But this tactic was costly. To address this, the team eventually settled on a tiered approach for testing in multiple environments. This new strategy balanced the impact of the changes with the cost of concurrent testing at scale.
“Fortunately, rich metrics around code quality, cost of changes at different stages of the build pipeline, and a solid understanding of cloud billing made implementing this strategy straightforward,” Nunnikhoven says.
Addressing the need for regression testing
Another critical change that companies have to deal with when moving to the cloud is the fact that vendors release new versions of cloud software on a regular basis.
“Some vendors are doing monthly releases, but most are moving toward either quarterly or twice per year software releases,” Lilley says. “While organizations are not necessarily required to ‘activate’ all new features [and] functions, they are required to accept the new release within a certain timeframe.”
This means they must accept the change and then regression-test their environment to ensure that the changes don’t adversely impact the current production environment.
“Given the frequency of releases and the fact that organizations are required to accept the new release into their environment, clients must create a robust process of working with the software provider to understand the release schedule and the impact to current workload,” Lilley says. They also need a robust process for testing and validating that the new releases will not affect any aspects of the existing product environment, he says.
Dealing with the magnitude of a move to the cloud
Last year, the IT team at networking and cyber security company Juniper Networks’ shut down the company’s final physical corporate data center, officially wrapping up a seven-year transition from 18 data centers to the cloud. The company uses a collection of cloud services, leveraging public cloud providers for infrastructure and private clouds to host applications, says CIO Bob Worrall.
One of the biggest challenges has been what Worrall calls “cleaning the garage,” the process of moving everything to the cloud. Seven years to move IT functions fully to the cloud might sound like a long time, and Juniper didn’t think it was going to take that much time.
“But think about it, we had a cluttered garage with 20 years’ worth of legacy applications, infrastructure, and more sitting around,” Worrall says. “When you move servers and applications, it’s a delicate dance. The machinery doesn’t respond well to change, nor do people.”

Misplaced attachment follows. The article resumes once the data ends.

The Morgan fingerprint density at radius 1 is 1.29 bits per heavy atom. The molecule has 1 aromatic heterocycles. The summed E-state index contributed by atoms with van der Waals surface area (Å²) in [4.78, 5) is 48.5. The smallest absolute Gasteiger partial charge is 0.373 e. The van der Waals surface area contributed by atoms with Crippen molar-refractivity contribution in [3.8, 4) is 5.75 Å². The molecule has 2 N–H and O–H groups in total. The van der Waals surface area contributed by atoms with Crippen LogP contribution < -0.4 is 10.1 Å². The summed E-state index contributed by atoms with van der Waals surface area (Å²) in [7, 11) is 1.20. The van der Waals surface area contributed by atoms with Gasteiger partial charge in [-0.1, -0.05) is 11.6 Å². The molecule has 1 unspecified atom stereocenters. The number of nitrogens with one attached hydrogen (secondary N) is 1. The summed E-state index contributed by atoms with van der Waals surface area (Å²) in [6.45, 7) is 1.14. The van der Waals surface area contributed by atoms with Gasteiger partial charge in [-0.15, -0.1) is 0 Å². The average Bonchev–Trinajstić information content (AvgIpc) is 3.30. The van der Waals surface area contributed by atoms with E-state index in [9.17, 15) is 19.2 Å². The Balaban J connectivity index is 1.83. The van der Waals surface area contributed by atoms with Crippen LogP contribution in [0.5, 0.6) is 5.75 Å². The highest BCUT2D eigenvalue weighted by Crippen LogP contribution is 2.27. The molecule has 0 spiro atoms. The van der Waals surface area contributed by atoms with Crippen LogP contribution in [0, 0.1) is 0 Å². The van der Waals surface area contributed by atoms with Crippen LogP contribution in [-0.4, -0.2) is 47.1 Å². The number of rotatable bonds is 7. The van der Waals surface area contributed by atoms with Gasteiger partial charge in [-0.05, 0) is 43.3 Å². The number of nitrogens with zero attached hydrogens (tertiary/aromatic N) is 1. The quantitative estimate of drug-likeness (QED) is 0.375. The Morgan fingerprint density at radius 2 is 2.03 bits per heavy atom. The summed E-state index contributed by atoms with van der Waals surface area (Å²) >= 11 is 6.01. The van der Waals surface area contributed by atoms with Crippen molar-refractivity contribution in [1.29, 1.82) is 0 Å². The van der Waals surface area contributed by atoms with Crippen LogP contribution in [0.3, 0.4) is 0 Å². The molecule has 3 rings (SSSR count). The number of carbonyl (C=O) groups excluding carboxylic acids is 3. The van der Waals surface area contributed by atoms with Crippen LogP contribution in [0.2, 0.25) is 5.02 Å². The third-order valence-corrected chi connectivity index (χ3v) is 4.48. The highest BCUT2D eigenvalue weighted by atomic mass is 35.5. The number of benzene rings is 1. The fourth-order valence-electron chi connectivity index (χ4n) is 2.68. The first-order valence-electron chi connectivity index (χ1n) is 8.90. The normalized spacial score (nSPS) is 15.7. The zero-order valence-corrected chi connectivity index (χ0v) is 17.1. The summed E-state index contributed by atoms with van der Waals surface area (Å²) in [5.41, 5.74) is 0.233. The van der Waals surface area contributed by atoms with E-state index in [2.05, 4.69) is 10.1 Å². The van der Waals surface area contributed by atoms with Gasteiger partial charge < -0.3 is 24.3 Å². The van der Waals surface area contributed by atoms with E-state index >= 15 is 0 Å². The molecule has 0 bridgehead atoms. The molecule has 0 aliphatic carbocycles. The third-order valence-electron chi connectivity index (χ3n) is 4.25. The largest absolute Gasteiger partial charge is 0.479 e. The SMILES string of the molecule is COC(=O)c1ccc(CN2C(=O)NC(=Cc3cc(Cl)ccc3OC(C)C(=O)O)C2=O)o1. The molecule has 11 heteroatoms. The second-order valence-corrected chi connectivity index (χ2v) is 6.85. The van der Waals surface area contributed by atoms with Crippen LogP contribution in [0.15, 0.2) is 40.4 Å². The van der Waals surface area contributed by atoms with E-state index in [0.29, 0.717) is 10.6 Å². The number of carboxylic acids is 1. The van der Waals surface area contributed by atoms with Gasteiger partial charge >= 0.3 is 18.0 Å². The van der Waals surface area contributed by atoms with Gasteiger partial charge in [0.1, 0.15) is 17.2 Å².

The company began with a basic inventory of its entire IT infrastructure. “When we found hundreds of applications running in data centers around the world, we could only find owners for 80 to 85 percent of applications. No one knew what they did, who owned them, how they were configured.”
IT “took care of the easy stuff first, and then hit a multi-year delay because of the old stuff,” Worrall says. “We had to find owners, modernize the applications, and such. We invested a lot of time cleaning the garage, transforming the applications to be more cloud native and in turn, taking advantage of the cloud-native capabilities.”
The movement of large data sets from on-premises systems to the cloud can be limited by network bandwidth, notes Brad Powell, Design and Evaluation Team lead in the CERT Division of the Carnegie Mellon University Software Engineering Institute.
“In one example, it took four days to move one day’s worth of data over an existing pipe,” Powell says. “This can cause data to back up and be stale, which is not ideal for time-sensitive analytic workloads or for ongoing and real-time feeds.”
The options to improve the speed either come at a higher cost or additional complexity, Powell says. “You could pay for increased bandwidth from your ISP, but only up to certain limits specified by the cloud provider and the service,” he says.
Some cloud providers offer accelerated transfers at an additional cost, but are limited by the region into which data is being transferred, Powell says. Another option is to use parallel or multi-part uploads that rely on the configuration of APIs or other on-premises tools to initiate the transfers.